The most important feature to distinguish SMMs from other stimuli-responsive shape change material is the programmability51. In other words, one piece of SMM can be programmed/fixed into different temporary shapes. The co-existence of different phases and variants in one SMM is the key to achieve programmability, because different types and ratio of combinations allow tailoring the microstructures for multiple temporary shapes. On this wise, the co-existence of both P1 and P2 were carefully examined in our DFT simulations. Several supercells were created to incorporate different numbers and distribution patterns of P1 and P2 (Fig. 5 and Supplementary Fig. 6). As an example, Fig. 5a illustrates the supercell including two units of P1 and two units of P2 (2/2). Our DFT calculations conclude stability of all these coherently mixed P1/P2 phases. The signature partial charge density of lpπ bonds can be observed in the supercells, further confirming its local nature. The stability of various P1/P2 mixing can be attributed to this local chemical bond.

Figure 5
Programmability demonstrated by the stable co-existence of P1 and P2 mixture in one supercell.

We propose that in applications at nanoscale, an STM or AFM tip can be employed to apply a local E-field or local point force to tune different mixtures of P1/P2 for the desirable temporary shapes. As a simple illustration, Fig. 5b and Supplementary Table 2a summarize the lattice constants of all possible temporary shapes of a supercell including four unit cells of C8O (different P2 percentage) and the programmable recoverable strain results. Larger supercells including six unit cells of C8O are also examined and results are summarized in Supplementary Fig. 7 and Supplementary Table 2b. All these evidences confirm the programmability of C8O SMM.

The maximum elastic strain and specific modulus (ratio of elastic modulus over mass density) are often chosen as the key parameters to assess the mechanical properties of materials. Leng et al. surveyed available SMMs in a review article19. Generally, a SMM with a large maximum recoverable strain usually had a low specific modulus and thus concluded an upper bound (Supplementary Fig. 8). At its maximum recoverable strain of 14.5%, our C8O has a specific modulus about ten times higher than the upper bound. Given the same specific modulus 4.3 GPa cm3 g−1, C8O has a maximum recoverable strain approximately threefold larger than the upper bound. Another important practical consideration is the actuation frequency. Commonly used thermal-responsive SMMs exhibit small actuation frequencies ~1 Hz, which is recognized as a bottleneck, severely restricting their applications. The required external stimuli of C8O SMM (that is, E-field and mechanical force) should, in principle, allow much higher actuation frequencies.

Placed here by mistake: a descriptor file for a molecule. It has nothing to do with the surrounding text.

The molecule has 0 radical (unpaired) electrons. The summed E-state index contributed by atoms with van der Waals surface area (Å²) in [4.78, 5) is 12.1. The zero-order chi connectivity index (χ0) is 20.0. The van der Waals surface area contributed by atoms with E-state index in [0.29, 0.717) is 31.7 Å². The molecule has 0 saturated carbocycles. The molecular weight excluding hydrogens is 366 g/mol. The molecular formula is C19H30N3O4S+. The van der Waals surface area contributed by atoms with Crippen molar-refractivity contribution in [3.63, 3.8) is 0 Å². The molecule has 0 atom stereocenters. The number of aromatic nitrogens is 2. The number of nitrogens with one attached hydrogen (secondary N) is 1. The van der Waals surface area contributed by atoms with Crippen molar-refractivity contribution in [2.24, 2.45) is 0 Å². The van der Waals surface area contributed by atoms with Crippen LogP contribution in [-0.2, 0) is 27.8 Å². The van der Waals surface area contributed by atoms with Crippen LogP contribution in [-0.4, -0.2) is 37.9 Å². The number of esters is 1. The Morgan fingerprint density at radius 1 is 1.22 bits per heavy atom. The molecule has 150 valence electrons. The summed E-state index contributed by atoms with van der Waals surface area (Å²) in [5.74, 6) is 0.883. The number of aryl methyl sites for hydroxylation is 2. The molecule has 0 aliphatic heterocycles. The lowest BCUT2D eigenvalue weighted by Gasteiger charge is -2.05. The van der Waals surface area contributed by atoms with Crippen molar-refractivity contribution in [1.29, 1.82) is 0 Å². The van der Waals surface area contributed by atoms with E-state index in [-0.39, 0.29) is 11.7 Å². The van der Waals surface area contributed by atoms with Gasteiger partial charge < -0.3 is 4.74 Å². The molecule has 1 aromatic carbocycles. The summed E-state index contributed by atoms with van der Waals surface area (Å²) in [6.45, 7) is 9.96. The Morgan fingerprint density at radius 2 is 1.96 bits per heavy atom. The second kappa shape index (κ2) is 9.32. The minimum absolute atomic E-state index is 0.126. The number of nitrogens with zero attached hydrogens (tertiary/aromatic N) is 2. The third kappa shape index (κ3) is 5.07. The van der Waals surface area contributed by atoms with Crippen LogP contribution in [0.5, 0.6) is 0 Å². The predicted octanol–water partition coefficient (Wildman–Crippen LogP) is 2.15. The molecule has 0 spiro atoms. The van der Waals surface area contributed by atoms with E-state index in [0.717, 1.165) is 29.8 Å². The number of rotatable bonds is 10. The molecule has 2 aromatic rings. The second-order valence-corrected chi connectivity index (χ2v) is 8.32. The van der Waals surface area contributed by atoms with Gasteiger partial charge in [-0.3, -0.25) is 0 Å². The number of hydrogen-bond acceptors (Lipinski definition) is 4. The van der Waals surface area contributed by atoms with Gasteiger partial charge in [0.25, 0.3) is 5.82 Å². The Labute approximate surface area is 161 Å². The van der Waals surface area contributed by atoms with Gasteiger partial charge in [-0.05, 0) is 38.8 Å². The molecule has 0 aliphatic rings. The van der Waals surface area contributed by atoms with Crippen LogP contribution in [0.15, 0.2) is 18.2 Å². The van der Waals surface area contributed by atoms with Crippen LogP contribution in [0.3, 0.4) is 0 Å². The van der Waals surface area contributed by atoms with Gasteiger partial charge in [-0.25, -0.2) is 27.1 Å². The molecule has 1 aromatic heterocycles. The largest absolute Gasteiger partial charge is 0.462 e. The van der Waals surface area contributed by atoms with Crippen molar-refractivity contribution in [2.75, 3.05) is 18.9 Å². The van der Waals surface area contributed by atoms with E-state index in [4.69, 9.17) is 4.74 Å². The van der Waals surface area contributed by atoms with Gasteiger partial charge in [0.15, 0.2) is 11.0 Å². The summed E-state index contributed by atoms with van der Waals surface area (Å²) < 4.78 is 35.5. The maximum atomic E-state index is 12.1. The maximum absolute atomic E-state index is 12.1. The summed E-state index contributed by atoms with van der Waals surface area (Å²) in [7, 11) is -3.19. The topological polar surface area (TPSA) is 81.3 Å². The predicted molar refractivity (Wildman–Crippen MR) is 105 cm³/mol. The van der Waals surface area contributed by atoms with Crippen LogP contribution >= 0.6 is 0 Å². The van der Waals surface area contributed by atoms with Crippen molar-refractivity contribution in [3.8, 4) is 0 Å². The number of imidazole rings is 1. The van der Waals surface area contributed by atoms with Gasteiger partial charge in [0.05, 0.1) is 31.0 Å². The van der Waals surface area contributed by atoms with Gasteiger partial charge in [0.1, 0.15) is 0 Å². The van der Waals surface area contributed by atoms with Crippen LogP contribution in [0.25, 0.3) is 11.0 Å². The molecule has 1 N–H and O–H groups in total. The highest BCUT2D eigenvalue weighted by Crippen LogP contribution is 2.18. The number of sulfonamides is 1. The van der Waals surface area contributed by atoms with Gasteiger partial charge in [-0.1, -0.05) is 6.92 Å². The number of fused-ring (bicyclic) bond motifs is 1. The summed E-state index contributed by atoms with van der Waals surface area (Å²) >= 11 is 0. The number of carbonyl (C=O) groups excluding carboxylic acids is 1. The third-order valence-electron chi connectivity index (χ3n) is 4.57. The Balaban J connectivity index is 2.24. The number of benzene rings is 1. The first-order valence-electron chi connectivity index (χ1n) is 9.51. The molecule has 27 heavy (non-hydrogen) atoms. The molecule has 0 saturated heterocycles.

At the end of this section, we propose a simple prototype design of two-way actuator based on C8O SMM (Fig. 6). In this design, two segments of C8O (one in P1 and the other one in P2) are connected to the opposite sides of a mass element M, whereas the other end is fixed. Applying a local E-field to the P1 C8O (left segment in Fig. 6) will cause it to contract and consequently generate a stretching force F on M and then to the P2 C8O (right segment in Fig. 6). As long as the applied E-field strength is sufficiently high, for example, 0.5 eV Å−1 (Supplementary Fig. 9), the generated force can transform the right segment from P2 to P1. As a result, phases of the left and right segments swap as illustrated in Fig. 6. Applying the E-field alternatively on either segment can generate a repeated back and forth linear motion of element M (Supplementary Note 3). A clear advantage of this design is that only an E-field is required to trigger the shape memory cycle and operate this actuator, which is feasible and highly desirable for designs of nano-mechanical devices.

Figure 6
A simple prototype design of a two-way actuator using shape memory C8O.